Randy Colosky’s practice is both conceptual and material-driven. Informed by theories from the domains of science and philosophy, Colosky probes the hidden properties of utilitarian and cast-off materials. He has had recent solo exhibitions in San Francisco at The Museum of Craft and Folk Art  and Ampersand International Arts and well as group exhibitions at Southern Exposure, The Lab and Kavi Gupta Gallery in Chicago.

 

Chris Fraser is a Bay Area artist whose immersive installations and performances approach a direct experience of our optical environment. He received his BA in history from the University of California, Davis and his MFA in studio art from Mills College. Chris was a recipient of the Jay DeFeo Prize and was a graduate fellow at the Headlands Center for the Arts. His work was featured in Bay Area Now 6 at Yerba Buena Center for the Arts.

 

Christine M. Peterson attributes her interest in absence, context, and periphery to a specific pattern of de-centered perception and a memory that defers to the sensory. Her work considers ambivalence and negative, indeterminate, and open space. She has exhibited in Tennessee, Wisconsin, New York, and San Francisco. She received a BFA in studio art from Middle Tennessee State University in 2008 and will receive an MFA from California College of the Arts in May 2012. She is the recipient of the Murphy and the Cadogan Fellowship in the Fine Arts.

 

Yulia Pinkusevich is an interdisciplinary visual artist. Born in Kharkov, Ukraine (former USSR) she holds a Bachelors of Fine Arts from Rutgers University and is currently a Masters of Fine Arts candidate at Stanford University. She has been awarded residency grants from Redux, Goldwell Open Air Museum and The Wurlitzer Foundation. She received the Murphy  and the Cadogan Fellowship in the Fine Arts as well as Stanford University SiCA’s Spark and ASSU Grant. She has exhibited primarily in New York, Santa Fe, and San Francisco.

 

Jonathan Runcio presents arrangements of objects in a variety of forms and mediums that explore the steady and inevitable deterioration of man-made landscapes.  He currently lives and works in San Francisco and earned his MFA from California College of the Arts in 2011. He is a recipient of a Joan Mitchell Foundation MFA Grant and has exhibited regularly with Ratio 3 in San Francisco.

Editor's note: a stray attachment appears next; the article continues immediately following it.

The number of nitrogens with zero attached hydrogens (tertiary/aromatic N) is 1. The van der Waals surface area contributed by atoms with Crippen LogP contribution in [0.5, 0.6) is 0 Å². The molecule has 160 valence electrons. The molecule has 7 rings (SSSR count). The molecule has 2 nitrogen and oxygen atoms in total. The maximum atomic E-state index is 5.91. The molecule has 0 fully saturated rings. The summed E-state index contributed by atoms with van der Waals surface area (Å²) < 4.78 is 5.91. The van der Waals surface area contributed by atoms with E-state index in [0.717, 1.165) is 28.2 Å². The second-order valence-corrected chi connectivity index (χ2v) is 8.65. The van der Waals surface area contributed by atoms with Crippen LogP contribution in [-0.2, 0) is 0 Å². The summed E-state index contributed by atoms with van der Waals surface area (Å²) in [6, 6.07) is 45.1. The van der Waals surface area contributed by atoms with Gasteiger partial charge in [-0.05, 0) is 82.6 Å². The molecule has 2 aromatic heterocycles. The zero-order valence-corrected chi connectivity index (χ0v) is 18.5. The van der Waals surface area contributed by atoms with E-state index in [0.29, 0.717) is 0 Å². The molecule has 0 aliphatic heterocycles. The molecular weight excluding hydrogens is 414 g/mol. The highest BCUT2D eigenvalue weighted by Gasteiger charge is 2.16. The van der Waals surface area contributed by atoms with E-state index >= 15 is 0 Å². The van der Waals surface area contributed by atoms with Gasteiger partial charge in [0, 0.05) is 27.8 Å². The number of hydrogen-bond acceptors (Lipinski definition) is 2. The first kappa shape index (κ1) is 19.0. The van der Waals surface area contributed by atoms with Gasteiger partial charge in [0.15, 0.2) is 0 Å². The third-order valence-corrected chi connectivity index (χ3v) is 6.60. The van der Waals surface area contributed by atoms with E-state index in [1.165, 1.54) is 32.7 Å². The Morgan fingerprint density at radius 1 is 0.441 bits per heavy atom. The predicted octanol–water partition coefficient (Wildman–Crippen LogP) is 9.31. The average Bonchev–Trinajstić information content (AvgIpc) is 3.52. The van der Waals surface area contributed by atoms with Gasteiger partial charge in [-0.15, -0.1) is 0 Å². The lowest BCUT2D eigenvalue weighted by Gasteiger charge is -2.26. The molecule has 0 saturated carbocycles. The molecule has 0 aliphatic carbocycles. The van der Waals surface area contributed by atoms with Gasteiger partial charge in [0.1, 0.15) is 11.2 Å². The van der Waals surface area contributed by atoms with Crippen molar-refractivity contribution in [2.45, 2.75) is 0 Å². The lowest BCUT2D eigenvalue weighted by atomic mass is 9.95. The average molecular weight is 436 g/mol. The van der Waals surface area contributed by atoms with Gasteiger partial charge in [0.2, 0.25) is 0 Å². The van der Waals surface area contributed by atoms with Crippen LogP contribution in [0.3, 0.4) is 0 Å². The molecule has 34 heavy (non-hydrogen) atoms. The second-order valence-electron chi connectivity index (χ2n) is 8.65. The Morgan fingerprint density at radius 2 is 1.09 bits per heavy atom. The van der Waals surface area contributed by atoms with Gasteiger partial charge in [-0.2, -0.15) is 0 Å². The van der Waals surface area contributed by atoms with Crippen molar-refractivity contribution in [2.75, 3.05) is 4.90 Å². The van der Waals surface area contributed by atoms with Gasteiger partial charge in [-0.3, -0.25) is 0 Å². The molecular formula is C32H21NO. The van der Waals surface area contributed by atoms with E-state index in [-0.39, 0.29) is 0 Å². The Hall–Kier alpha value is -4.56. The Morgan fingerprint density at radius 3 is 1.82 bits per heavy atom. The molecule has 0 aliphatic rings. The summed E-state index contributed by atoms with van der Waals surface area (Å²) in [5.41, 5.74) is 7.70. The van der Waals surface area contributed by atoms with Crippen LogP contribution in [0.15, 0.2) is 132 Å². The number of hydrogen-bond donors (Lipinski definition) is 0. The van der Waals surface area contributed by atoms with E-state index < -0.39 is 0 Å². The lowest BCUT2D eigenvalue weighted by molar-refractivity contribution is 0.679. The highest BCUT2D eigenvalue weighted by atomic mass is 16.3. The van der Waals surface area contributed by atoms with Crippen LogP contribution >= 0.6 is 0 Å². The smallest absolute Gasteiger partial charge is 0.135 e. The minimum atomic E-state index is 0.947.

Jesse Schlesinger is a visual and social practice artist residing in San Francisco. He works in a variety of media, including sculptural installation, photography, and drawing.  In his buildings, and installations, Schlesinger works creating sculptural dwellings with foraged urban materials and found objects. Both private and public, these dwellings explore how we inhabit and contemplate space.

 

Gareth Spor was born in 1977 in Oxford, United Kingdom. He now lives and works in San Francisco. Spor holds an MFA from California College of the Arts, 2008 and he also earned a Ph.D from University of California, Berkeley in Neurobiology, 2006. He has exhibited in California, New York, Oregon and Florida.

 

Andy Vogt works in sculpture, installation, and time-based media. His site-specific, sculptural work focuses on the structural shorthand of our built environment and utilizes reclaimed building materials scavenged from the dumpster-rich San Francisco city streets. Andy holds a BFA from Carnegie Mellon University. He was a 2011 Artist-In-Residence at Headlands Center for the Arts.  He has had solo shows at Southern Exposure, the San Francisco Museum of Craft and Design, Electric Works Gallery, and Ampersand International Arts.